Max breathes deeply, looks at his feet and closes his eyes.  He holds his breath for a long moment, long enough for them both to hear the shouting stop, as if silenced by his stillness.  He smoothes the front of his shirt with his hand, exhales slowly, then opens his eyes to look once more at Ellie.

Don't worry Ellie.  Come with me.  Let's o and play in the treehouse for a bit".  He smiles softly.  Slipping an arm around his sister he steers her towards the bottom of the garden.

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The door closes only with a firm shoulder, creaking over the jamb and ruffling the carpet to isolate a small l-shaped room.  More furniture than space; bed, desk, wardrobe and table loom over narrow red-carpeted valleys.

The wardrobe is like a mountain, a blank-faced massif of wooden veneer topped with teetering crags of papers and files, foolscap spilling like snow and threatening to avalanche the duvet far below.  

The bedside table's dark wood is bleached with a chorus of halos from overnight drinking glasses.  A skewed pile of books sits within easy reach of the bed, train tickets jutting as ersatz bookmarks.  Above the bed posters detail improbable mountain-bike stunts and sweat-sheened cyclists powering to victory.  

At the desk and shelves, where the light spills glare over diary, homework and scraps of paper, the music system is surrounded by an ever-expanding kaleidoscope of CD cases and book spines.

At night, car headlights slide across the ceiling, left-to-right at 6:00 as commuters return to the village, and right-to-left at 11:15 when the pub kicks out.  

In autumn, the gales rush and push through the trees outside and crash on the window-pane.  In summer the window stays open through the night and leaves hush me gently to sleep.

200-ish words about somewhere indoors remembered from childhood.
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I'll admit it was his body that first attracted me.  There is something about the way the line of his torso flares up from muscular waist to shoulders broad and flat that excites me.  No outfit masks that beautiful taper, even winter coats reveal the sumptuous dip of lower back before it swells out into buttocks.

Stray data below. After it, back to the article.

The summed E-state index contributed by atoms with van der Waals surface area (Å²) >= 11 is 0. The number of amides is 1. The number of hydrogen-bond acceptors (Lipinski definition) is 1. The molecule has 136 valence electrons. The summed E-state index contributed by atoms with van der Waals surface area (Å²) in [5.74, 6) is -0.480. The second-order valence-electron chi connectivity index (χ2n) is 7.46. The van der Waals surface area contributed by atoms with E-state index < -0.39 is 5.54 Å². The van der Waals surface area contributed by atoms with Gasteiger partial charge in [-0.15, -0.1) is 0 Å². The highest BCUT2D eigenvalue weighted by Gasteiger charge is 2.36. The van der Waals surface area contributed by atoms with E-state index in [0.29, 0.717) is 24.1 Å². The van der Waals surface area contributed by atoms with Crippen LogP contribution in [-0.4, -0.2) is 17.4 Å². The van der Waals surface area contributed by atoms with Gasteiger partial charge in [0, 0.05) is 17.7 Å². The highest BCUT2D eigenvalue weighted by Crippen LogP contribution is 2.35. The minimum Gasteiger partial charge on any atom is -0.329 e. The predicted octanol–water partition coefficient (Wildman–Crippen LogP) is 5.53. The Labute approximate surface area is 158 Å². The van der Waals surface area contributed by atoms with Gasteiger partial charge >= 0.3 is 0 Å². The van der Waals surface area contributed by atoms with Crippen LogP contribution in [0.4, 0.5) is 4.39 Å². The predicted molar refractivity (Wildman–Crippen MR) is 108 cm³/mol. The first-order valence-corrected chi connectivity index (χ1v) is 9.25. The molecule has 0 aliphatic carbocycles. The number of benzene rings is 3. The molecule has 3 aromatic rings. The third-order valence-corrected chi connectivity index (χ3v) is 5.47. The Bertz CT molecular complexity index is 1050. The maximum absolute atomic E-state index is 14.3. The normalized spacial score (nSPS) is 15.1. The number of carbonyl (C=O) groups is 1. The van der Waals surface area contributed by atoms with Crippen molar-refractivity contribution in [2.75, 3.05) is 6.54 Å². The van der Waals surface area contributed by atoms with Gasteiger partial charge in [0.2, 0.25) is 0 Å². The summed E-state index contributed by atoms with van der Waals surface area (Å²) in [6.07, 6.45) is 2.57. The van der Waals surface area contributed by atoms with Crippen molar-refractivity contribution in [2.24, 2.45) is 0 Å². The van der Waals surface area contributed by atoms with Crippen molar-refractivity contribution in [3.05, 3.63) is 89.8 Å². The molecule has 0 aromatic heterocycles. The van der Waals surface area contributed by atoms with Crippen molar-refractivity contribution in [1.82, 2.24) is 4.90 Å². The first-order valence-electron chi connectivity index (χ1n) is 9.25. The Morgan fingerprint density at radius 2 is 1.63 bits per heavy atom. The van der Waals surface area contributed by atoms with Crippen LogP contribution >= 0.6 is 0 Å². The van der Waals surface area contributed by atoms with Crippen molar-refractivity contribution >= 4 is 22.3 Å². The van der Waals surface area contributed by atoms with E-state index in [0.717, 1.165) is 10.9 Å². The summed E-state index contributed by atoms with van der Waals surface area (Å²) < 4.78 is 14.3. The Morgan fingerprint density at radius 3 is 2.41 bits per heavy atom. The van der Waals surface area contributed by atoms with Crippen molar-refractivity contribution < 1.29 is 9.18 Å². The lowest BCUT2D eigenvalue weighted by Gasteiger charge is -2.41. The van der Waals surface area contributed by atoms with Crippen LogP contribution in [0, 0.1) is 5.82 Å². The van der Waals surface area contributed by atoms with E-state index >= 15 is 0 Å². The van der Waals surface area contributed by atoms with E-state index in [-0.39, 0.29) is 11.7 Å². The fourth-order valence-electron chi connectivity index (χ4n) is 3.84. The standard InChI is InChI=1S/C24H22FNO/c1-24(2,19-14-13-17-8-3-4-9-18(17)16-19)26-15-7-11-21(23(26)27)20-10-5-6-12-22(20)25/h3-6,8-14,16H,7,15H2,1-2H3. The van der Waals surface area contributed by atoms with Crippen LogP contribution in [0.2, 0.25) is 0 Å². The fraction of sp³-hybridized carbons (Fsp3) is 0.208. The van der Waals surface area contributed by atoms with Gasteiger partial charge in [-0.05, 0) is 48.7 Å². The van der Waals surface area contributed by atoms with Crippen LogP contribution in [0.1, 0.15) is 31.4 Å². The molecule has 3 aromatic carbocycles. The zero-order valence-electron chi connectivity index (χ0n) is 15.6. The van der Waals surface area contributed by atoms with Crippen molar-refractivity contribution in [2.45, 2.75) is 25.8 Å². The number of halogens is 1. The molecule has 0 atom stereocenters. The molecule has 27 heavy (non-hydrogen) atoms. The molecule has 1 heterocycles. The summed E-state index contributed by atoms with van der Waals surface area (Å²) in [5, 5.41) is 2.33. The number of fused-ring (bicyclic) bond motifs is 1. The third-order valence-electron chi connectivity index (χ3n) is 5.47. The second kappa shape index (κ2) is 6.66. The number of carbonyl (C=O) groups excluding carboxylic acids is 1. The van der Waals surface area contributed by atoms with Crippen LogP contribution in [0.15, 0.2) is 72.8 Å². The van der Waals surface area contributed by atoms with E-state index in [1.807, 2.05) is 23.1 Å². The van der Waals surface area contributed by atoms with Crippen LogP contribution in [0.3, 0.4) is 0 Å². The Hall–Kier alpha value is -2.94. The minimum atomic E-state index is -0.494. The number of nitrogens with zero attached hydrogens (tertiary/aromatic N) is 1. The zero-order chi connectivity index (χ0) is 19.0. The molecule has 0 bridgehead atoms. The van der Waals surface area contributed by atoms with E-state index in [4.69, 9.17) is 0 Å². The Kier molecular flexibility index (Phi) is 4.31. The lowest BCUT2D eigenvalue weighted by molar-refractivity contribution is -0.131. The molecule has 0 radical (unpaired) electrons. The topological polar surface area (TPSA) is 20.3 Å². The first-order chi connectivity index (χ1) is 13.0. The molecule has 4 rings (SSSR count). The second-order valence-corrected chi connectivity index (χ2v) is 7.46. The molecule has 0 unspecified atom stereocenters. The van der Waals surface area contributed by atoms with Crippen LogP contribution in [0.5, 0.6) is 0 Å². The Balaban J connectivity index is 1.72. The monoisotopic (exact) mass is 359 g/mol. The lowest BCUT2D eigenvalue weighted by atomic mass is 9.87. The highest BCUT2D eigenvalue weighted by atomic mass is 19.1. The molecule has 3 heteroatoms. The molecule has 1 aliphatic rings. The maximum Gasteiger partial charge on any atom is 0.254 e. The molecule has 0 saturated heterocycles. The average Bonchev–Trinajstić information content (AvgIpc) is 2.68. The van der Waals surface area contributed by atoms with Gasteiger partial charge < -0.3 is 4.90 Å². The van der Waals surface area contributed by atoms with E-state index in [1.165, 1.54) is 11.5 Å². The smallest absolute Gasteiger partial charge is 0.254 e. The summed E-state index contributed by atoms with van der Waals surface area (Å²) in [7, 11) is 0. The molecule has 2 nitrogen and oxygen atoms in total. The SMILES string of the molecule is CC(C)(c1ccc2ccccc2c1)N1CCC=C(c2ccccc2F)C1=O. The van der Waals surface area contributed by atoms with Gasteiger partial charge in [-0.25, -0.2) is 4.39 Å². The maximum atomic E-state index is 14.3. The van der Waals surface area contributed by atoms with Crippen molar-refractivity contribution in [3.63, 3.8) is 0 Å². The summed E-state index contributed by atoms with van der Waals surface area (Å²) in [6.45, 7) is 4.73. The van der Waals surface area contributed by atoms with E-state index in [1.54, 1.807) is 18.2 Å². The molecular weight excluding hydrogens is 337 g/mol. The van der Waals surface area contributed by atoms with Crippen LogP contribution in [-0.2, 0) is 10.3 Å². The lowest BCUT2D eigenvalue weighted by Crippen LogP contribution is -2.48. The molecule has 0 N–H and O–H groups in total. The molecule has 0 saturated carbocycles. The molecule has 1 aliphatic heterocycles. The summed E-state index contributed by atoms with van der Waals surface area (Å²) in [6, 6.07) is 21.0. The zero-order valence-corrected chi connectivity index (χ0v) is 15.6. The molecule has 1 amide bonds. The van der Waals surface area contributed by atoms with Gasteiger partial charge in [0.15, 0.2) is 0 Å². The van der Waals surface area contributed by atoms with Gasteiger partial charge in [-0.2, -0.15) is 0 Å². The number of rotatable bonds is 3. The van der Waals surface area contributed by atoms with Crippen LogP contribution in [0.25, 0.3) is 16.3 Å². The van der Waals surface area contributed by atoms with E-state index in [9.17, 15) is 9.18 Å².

It may have been his body to first catch my eye, but since first moment my passion has been anything but shallow.  I look past the well-toned figure to see a generosity of spirit as he greets his colleagues, a potentially proud father as he plays with the children of friends, and an inspiring joy as he revels in the bars and nightclubs.  

Our time together now is interrupted often as I become overwhelmed by the certainty of future happiness.  I see us galloping horses on a beach in Corsica, the warm evening air scented with sea.  I see us brewing tea for each other as the winter evenings draw in, quiet conversations in our cosy lounge.   And I see us laughing as we push the pram containing our precious newborn through summer parks.

I'm not the only one who notices these things.  When we walk down the street, I sometimes spot others performing double-takes, unable to drink enough of him in at first gulp.  More than once I've passed young women clustered in a hateful coven and gossiping easily with the cadence that speaks unmistakeably of murmured expressions of lust followed by knots of distasteful cackling.

I bathe in this cascade of impression and feeling again as the front door of his house opens to let light fall into the evening.  He stands, silhouetted against the hall light, clad in running kit and ready for evening exercise.  As he locks the front door I shift lower into the gloom of the car seat.  This is not a suitable place for us to meet for the first time.